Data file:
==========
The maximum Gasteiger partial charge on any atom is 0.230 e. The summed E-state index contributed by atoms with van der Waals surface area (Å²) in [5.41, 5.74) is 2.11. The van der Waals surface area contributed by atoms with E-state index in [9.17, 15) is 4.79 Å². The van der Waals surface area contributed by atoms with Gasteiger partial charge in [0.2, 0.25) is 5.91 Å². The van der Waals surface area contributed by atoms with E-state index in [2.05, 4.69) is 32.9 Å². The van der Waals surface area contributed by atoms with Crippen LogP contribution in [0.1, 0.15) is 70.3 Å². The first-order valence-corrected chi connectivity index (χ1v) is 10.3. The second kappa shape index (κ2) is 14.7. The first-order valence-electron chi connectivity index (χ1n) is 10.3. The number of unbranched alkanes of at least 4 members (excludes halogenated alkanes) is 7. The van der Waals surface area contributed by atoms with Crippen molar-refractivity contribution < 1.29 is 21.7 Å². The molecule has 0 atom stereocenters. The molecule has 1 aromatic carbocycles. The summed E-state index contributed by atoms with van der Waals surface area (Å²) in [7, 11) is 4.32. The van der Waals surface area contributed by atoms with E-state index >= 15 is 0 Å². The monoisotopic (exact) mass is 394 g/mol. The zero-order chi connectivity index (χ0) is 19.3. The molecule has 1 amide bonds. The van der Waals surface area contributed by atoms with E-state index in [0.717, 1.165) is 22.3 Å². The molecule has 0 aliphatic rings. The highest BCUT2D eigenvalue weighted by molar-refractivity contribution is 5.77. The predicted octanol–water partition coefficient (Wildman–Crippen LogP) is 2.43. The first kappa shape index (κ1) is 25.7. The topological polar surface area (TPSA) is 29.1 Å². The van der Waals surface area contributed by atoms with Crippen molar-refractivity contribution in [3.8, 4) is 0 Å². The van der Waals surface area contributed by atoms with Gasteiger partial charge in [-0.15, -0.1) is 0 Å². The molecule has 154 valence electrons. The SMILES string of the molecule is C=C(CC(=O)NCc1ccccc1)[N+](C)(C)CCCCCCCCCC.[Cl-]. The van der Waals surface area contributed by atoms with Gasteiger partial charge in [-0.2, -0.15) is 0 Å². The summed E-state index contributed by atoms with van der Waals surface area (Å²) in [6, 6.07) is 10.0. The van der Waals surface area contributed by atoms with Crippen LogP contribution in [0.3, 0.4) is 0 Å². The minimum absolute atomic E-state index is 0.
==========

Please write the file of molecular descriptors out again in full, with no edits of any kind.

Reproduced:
The maximum Gasteiger partial charge on any atom is 0.230 e. The summed E-state index contributed by atoms with van der Waals surface area (Å²) in [5.41, 5.74) is 2.11. The van der Waals surface area contributed by atoms with E-state index in [9.17, 15) is 4.79 Å². The van der Waals surface area contributed by atoms with Gasteiger partial charge in [0.2, 0.25) is 5.91 Å². The van der Waals surface area contributed by atoms with E-state index in [2.05, 4.69) is 32.9 Å². The van der Waals surface area contributed by atoms with Crippen LogP contribution in [0.1, 0.15) is 70.3 Å². The first-order valence-corrected chi connectivity index (χ1v) is 10.3. The second kappa shape index (κ2) is 14.7. The first-order valence-electron chi connectivity index (χ1n) is 10.3. The number of unbranched alkanes of at least 4 members (excludes halogenated alkanes) is 7. The van der Waals surface area contributed by atoms with Crippen molar-refractivity contribution < 1.29 is 21.7 Å². The molecule has 0 atom stereocenters. The molecule has 1 aromatic carbocycles. The summed E-state index contributed by atoms with van der Waals surface area (Å²) in [7, 11) is 4.32. The van der Waals surface area contributed by atoms with E-state index >= 15 is 0 Å². The monoisotopic (exact) mass is 394 g/mol. The zero-order chi connectivity index (χ0) is 19.3. The molecule has 1 amide bonds. The van der Waals surface area contributed by atoms with E-state index in [0.717, 1.165) is 22.3 Å². The molecule has 0 aliphatic rings. The highest BCUT2D eigenvalue weighted by molar-refractivity contribution is 5.77. The predicted octanol–water partition coefficient (Wildman–Crippen LogP) is 2.43. The first kappa shape index (κ1) is 25.7. The topological polar surface area (TPSA) is 29.1 Å². The van der Waals surface area contributed by atoms with Crippen molar-refractivity contribution in [3.8, 4) is 0 Å². The van der Waals surface area contributed by atoms with Gasteiger partial charge in [-0.15, -0.1) is 0 Å². The molecule has 154 valence electrons. The SMILES string of the molecule is C=C(CC(=O)NCc1ccccc1)[N+](C)(C)CCCCCCCCCC.[Cl-]. The van der Waals surface area contributed by atoms with Gasteiger partial charge in [-0.2, -0.15) is 0 Å². The summed E-state index contributed by atoms with van der Waals surface area (Å²) in [6, 6.07) is 10.0. The van der Waals surface area contributed by atoms with Crippen LogP contribution in [0.3, 0.4) is 0 Å². The minimum absolute atomic E-state index is 0.